We have developed a generally adaptable, novel high-throughput Viral Chromosome Conformation Capture assay (V3C-seq) for use in trans that allows genome-wide identification of the direct interactions of a lytic virus genome with distinct regions of the cellular chromosome. Upon infection, we found that the parvovirus Minute Virus of Mice (MVM) genome initially associated with sites of cellular DNA damage that in mock-infected cells also exhibited DNA damage as cells progressed through S-phase. As infection proceeded, new DNA damage sites were induced, and virus subsequently also associated with these. Sites of association identified biochemically were confirmed microscopically and MVM could be targeted specifically to artificially induced sites of DNA damage. Thus, MVM established replication at cellular DNA damage sites, which provide replication and expression machinery, and as cellular DNA damage accrued, virus spread additionally to newly damaged sites to amplify infection. MVM-associated sites overlap significantly with previously identified topologically-associated domains (TADs).
Sequencing data have been deposited in GEO under accession codes GSE81295 and GSE112957. Reviewers may use the following private token to access the data while it is in private status is: srufuwisdhiplgf.
Parvovirus Minute Virus of Mice Localizes to Sites of Cellular DNA Damage to Establish and Amplify its Lytic InfectionPublicly available at the NCBI Gene Expression Omnibus (accession no: GSE112957).
Genome-wide mapping of early replication fragile sites (ERFS)Publicly available at the NCBI Gene Expression Omnibus (accession no: GSE43504).
A three-dimensional map of the human genome at kilobase resolution reveals prinicples of chromatin loopingPublicly available at the NCBI Gene Expression Omnibus (accession no: GSE63525).
Genome-wide incorporation dynamics reveal distinct categories of turnover for the histone variant H3.3Publicly available at the NCBI Gene Expression Omnibus (accession no: GSE51505).
Buffer composition affects ribosome footprint precision in Arabidopsis root and shootPublicly available at the NCBI Gene Expression Omnibus (accession no: GSE81295).
- David J Pintel
- Kinjal Majumder
- David J Pintel
The funders had no role in study design, data collection and interpretation, or the decision to submit the work for publication.
- David M Knipe, Harvard Medical School, United States
© 2018, Majumder et al.
This article is distributed under the terms of the Creative Commons Attribution License permitting unrestricted use and redistribution provided that the original author and source are credited.
Malaria is caused by infection of the erythrocytes by the parasites Plasmodium. Inside the erythrocytes, the parasites multiply via schizogony, an unconventional cell division mode. The Inner Membrane Complex (IMC), an organelle located beneath the parasite plasma membrane, serving as the platform for protein anchorage, is essential for schizogony. So far, complete repertoire of IMC proteins and their localization determinants remain unclear. Here we used biotin ligase (TurboID)-based proximity labelling to compile the proteome of the schizont IMC of rodent malaria parasite Plasmodium yoelii. In total, 300 TurboID-interacting proteins were identified. 18 of 21 selected candidates were confirmed to localize in the IMC, indicating good reliability. In light of the existing palmitome of Plasmodium falciparum, 83 proteins of the P. yoelii IMC proteome are potentially palmitoylated. We further identified DHHC2 as the major resident palmitoyl-acyl-transferase of the IMC. Depletion of DHHC2 led to defective schizont segmentation and growth arrest both in vitro and in vivo. DHHC2 was found to palmitoylate two critical IMC proteins CDPK1 and GAP45 for their IMC localization. In summary, this study reports an inventory of new IMC proteins and demonstrates a central role of DHHC2 in governing IMC localization of proteins during the schizont development.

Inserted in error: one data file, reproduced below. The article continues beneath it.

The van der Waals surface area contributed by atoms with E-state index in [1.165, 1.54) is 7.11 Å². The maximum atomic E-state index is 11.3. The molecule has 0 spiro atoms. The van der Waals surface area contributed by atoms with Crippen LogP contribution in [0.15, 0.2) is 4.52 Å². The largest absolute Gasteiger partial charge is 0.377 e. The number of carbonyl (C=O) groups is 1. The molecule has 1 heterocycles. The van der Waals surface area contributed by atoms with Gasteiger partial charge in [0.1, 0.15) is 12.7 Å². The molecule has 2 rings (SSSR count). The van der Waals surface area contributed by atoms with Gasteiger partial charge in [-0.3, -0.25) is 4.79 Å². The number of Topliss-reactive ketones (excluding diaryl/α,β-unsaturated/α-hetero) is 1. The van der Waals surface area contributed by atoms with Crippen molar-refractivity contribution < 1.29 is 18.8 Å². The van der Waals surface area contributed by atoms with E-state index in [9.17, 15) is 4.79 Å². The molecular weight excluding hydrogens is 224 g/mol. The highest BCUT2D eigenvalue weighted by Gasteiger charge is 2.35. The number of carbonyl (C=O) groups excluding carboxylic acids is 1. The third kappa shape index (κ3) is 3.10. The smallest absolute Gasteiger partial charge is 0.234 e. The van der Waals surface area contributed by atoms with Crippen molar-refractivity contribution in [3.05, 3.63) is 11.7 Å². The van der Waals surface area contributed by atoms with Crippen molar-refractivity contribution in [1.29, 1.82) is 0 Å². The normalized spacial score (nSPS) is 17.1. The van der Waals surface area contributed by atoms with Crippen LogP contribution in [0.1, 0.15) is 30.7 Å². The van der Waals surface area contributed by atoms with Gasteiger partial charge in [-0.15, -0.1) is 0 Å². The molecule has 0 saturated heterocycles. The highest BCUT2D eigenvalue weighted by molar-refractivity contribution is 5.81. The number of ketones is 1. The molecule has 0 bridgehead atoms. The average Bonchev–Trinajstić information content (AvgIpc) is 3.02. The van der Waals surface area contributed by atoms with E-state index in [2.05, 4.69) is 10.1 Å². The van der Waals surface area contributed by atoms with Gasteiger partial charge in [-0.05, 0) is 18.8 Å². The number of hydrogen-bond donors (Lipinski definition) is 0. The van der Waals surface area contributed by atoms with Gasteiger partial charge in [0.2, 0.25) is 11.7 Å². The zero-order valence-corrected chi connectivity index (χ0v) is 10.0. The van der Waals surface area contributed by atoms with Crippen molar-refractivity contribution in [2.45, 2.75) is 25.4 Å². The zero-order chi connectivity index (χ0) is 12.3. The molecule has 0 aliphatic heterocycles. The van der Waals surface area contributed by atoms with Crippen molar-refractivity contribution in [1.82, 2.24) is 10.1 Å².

Most rapid diagnostic tests for Plasmodium falciparum malaria target the Histidine-Rich Proteins 2 and 3 (HRP2 and HRP3). Deletions of the hrp2 and hrp3 genes result in false-negative tests and are a threat for malaria control. A novel assay for molecular surveillance of hrp2/hrp3 deletions was developed based on droplet digital PCR (ddPCR). The assay quantifies hrp2, hrp3, and a control gene with very high accuracy. The theoretical limit of detection was 0.33 parasites/µl. The deletion was reliably detected in mixed infections with wild-type and hrp2-deleted parasites at a density of >100 parasites/reaction. For a side-by-side comparison with the conventional nested PCR (nPCR) assay, 248 samples were screened in triplicate by ddPCR and nPCR. No deletions were observed by ddPCR, while by nPCR hrp2 deletion was observed in 8% of samples. The ddPCR assay was applied to screen 830 samples from Kenya, Zanzibar/Tanzania, Ghana, Ethiopia, Brazil, and Ecuador. Pronounced differences in the prevalence of deletions were observed among sites, with more hrp3 than hrp2 deletions. In conclusion, the novel ddPCR assay minimizes the risk of false-negative results (i.e., hrp2 deletion observed when the sample is wild type), increases sensitivity, and greatly reduces the number of reactions that need to be run.